58. 58. Waterbag Next Steps… <br />
    59. 59. Partnering<br />Selection Criteria<br />What factors does Cascade Designs consider when evaluating potential industry or University partners?<br />Technical Advantage – Does the product concept have a competitive advantage over the existing COTS products.<br />Passion – Does this team have the vision, talent and commitment to get the job done?<br />Business Compatibility – Are the business interests aligned?<br />Synergy – Does this opportunity fit in with other existing development projects or strategic objectives?<br />Distribution Fit – Can we sell the products resulting from this effort into one of our existing markets?<br />Manufacturing Fit – Can we produce the future products with our existing manufacturing capabilities?<br />I.P. Protection – Is defensible I.P. protection available?<br />Risk – What are the potential risks vs. rewards?<br />Operation Crimson Viper Field Testing<br />
    60. 60. Pitfalls<br />Inventors & Start-ups<br />What are some of the factors that often cause inventors and start-up companies to struggle?<br /><ul><li>Fail to partner with other organizations. [Try to do it all themselves].
    61. 61. Lack a clear understanding of the target markets and competitive landscape.
    62. 62. Unrealistic expectations regarding the value of their idea. [Std. royalty Outdoor market: 2-5% net profits].
    63. 63. Unable to identify a “Champion” within their key distribution channels. [Believe that a better mousetrap just sells.].
    64. 64. Funding. [Dilution of ownership, cash flow].</li></li></ul><li>Thanks<br />
    65. 65.
    66. 66. Next Steps<br /><ul><li>Need to gain a better understanding of the HADR user needs and product requirements.
    67. 67. Need to identify which DoD/government agencies are relevant to our cause. [“Map the foodchain”].
    68. 68. Set up meetings with contacts in key HADR agencies. Brief them on our active and planned development projects. [“Connect the dots”].
    69. 69. Find the best ways to channel our strong corporate and political support.
    70. 70. Find new ways to get our “80% solution” product concepts out in the field for market testing.</li></li></ul><li>?<br />Background<br />What all the Lemeslon Funding allowed us to do<br />
    71. 71. Economics of the SE200<br /><ul><li>Resupply items:
    72. 72. 30 kg salt per 40,000 liters of water ($4)
    73. 73. charge 12V car battery each 40,000 liters ($1.30 at a charging station1)
    74. 74. Raw water
    75. 75. Capital costs:
    76. 76. SE200 ($100 wholesale cost target)
    77. 77. 12V 80 Amp-hour battery ($100)
    78. 78. Total Capital Costs: $200
    79. 79. Operational cost per 1000 liters: $0.13</li></ul>1 Electricity battery charging cost is based on charging station price. It would be less if the operator has access to electricity and does not need to go to a charging station. <br />
    80. 80. Development Business Model (Aquaya)<br />
    81. 81. Comparison of oxidants (operational costs)<br />
    82. 82. Field Trials<br />December, 2008: Kenya <br />Kenya, installation of a 20 L electrochlorinator.<br />Collect initial operator/training feedback<br />June, 2009:Kenya<br />Kenya, revisit 20L installation<br />Hold focus groups on 200L alpha prototype<br />Collect qualitative feedback<br />Spring/Summer, 2010: Ghana, Kenya, Zimbabwe<br />Set up first SE200 water kiosks<br />Carry out quantitative microbial studies in households<br />Collect operator and customer feedback<br />Develop preliminary financial model<br />July, 2010: Disaster Response Exercise in Thailand<br />Simulated disaster scenario <br />Train Thai Marines to operate the SE200<br />Compare to 5 other disaster relief water technologies<br />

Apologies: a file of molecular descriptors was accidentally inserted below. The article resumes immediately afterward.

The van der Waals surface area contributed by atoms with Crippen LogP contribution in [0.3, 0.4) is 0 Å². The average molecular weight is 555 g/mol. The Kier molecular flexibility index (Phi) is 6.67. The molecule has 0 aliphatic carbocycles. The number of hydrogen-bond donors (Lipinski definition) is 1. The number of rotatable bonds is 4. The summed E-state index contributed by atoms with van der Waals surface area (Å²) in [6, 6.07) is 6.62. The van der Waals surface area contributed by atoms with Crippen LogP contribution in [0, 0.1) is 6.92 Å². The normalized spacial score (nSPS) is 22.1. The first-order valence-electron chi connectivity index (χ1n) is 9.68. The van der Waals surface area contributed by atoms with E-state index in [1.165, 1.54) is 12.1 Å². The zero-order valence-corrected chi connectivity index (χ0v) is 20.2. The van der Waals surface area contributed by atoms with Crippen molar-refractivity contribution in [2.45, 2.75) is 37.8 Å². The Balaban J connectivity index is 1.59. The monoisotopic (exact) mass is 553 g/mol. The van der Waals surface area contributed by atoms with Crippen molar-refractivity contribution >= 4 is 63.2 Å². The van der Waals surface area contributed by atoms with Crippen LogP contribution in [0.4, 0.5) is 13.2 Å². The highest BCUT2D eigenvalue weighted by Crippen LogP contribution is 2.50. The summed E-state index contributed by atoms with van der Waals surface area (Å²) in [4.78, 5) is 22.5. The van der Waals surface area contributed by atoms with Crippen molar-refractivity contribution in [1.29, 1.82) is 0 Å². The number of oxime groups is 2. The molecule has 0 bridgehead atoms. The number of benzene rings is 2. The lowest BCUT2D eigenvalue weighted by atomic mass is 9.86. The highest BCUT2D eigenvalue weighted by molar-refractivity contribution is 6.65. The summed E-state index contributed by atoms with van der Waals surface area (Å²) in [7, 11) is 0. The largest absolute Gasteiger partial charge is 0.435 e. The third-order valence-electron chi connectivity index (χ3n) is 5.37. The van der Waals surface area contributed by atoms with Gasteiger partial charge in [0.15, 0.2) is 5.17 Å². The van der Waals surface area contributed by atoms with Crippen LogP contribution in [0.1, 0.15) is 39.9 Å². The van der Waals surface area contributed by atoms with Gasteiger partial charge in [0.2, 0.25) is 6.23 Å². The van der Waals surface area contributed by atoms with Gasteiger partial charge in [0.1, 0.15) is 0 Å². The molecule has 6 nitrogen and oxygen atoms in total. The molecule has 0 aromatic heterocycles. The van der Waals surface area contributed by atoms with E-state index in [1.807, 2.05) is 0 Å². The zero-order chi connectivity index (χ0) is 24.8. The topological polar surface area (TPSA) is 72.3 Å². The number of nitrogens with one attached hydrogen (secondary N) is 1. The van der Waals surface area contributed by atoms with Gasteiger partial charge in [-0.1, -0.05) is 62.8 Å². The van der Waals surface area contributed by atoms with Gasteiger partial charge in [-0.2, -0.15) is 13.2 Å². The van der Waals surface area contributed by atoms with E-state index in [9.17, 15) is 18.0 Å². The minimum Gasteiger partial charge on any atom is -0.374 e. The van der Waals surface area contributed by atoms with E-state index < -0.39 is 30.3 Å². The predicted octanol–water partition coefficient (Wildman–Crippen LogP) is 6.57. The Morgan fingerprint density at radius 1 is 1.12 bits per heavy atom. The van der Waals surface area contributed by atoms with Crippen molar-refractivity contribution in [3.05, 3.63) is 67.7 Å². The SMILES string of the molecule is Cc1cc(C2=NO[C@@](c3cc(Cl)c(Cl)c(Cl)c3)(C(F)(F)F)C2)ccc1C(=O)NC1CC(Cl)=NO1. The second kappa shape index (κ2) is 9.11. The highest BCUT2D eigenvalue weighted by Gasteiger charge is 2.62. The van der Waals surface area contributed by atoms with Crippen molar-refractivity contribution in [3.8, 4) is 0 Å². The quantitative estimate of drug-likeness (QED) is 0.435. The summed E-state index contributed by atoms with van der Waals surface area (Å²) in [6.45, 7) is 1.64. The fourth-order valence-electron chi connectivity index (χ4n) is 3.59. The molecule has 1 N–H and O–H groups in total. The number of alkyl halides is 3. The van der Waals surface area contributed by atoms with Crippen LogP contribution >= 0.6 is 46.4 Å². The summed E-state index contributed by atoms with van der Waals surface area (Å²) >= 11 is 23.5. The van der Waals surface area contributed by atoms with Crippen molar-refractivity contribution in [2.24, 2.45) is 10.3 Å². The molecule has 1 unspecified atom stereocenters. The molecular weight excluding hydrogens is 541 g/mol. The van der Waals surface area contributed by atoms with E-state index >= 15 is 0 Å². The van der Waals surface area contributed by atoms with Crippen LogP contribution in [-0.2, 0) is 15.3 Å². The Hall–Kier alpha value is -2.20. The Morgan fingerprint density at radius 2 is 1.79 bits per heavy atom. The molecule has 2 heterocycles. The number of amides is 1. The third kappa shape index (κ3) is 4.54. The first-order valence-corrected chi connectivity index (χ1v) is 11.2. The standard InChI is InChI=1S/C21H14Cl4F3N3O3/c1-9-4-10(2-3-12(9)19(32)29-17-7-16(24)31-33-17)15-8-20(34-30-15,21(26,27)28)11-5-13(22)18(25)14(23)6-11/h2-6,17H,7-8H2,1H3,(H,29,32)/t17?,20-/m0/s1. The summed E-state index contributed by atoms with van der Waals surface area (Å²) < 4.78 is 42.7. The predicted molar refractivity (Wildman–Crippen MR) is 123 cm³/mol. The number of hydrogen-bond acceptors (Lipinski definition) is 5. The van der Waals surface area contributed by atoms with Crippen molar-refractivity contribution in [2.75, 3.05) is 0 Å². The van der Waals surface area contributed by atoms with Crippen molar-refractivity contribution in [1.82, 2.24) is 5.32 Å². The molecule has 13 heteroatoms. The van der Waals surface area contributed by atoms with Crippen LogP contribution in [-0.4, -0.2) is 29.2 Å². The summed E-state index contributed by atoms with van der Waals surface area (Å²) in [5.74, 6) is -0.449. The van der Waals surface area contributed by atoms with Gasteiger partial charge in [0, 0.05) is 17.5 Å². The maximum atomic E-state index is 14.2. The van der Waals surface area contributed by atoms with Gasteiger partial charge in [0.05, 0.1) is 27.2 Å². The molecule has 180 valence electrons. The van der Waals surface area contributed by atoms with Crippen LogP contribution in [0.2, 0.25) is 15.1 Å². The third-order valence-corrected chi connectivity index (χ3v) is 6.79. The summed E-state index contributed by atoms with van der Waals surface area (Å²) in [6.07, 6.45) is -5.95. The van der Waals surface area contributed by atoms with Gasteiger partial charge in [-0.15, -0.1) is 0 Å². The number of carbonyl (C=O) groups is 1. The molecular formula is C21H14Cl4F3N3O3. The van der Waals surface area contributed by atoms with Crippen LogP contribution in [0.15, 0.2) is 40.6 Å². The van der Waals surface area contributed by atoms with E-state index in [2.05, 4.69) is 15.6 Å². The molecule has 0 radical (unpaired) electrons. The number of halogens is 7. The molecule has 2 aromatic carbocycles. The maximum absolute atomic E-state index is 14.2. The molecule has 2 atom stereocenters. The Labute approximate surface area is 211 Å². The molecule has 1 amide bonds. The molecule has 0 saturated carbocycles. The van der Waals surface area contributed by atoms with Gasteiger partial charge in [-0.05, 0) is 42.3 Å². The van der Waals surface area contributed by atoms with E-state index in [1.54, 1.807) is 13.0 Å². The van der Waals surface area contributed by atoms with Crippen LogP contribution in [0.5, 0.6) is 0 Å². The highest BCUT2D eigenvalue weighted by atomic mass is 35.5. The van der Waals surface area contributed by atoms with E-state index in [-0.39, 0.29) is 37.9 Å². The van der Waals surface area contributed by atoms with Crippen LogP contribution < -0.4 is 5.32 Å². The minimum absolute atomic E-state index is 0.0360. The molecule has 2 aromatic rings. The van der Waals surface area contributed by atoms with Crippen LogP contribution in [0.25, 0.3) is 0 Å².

83. 83. Partnership Opportunities<br /><ul><li> Strategic alliances are favored by DoD R&D funding patrons (ONR, DARPA, etc.). [CDI hunts most effectively in packs].
    84. 84. CDI and PARC have complimentary core strengths.
    85. 85. CDI’s in-house manufacturing engineering, prototyping and LRIP production capability can compliment PARC technology transition efforts.
    86. 86. CDI can serve as a Prime contractor on collaborative development efforts (SBIRs, etc.).
    87. 87. CDI has the brand recognition, marketing expertise, and distribution network to bring PARC technologies to the Outdoor and military markets. </li></li></ul><li>Economics of the SE200<br /><ul><li>Resupply items:
    88. 88. 30 kg salt per 40,000 liters of water ($4)
    89. 89. charge 12V car battery each 40,000 liters ($1.30 at a charging station1)
    90. 90. Raw water
    91. 91. Capital costs:
    92. 92. SE200 ($100 wholesale cost target)
    93. 93. 12V 80 Amp-hour battery ($100)
    94. 94. Total Capital Costs: $200
    95. 95. Operational cost per 1000 liters: $0.13</li></ul>1 Electricity battery charging cost is based on charging station price. It would be less if the operator has access to electricity and does not need to go to a charging station. <br />
    96. 96. Development Business Model (Aquaya)<br />
    97. 97. Comparison of oxidants (operational costs)<br />
    98. 98. Field Trials<br />December, 2008: Kenya <br />Kenya, installation of a 20 L electrochlorinator.<br />Collect initial operator/training feedback<br />June, 2009:Kenya<br />Kenya, revisit 20L installation<br />Hold focus groups on 200L alpha prototype<br />Collect qualitative feedback<br />Spring/Summer, 2010: Ghana, Kenya, Zimbabwe<br />Set up first SE200 water kiosks<br />Carry out quantitative microbial studies in households<br />Collect operator and customer feedback<br />Develop preliminary financial model<br />July, 2010: Disaster Response Exercise in Thailand<br />Simulated disaster scenario <br />Train Thai Marines to operate the SE200<br />Compare to 5 other disaster relief water technologies<br />

    ×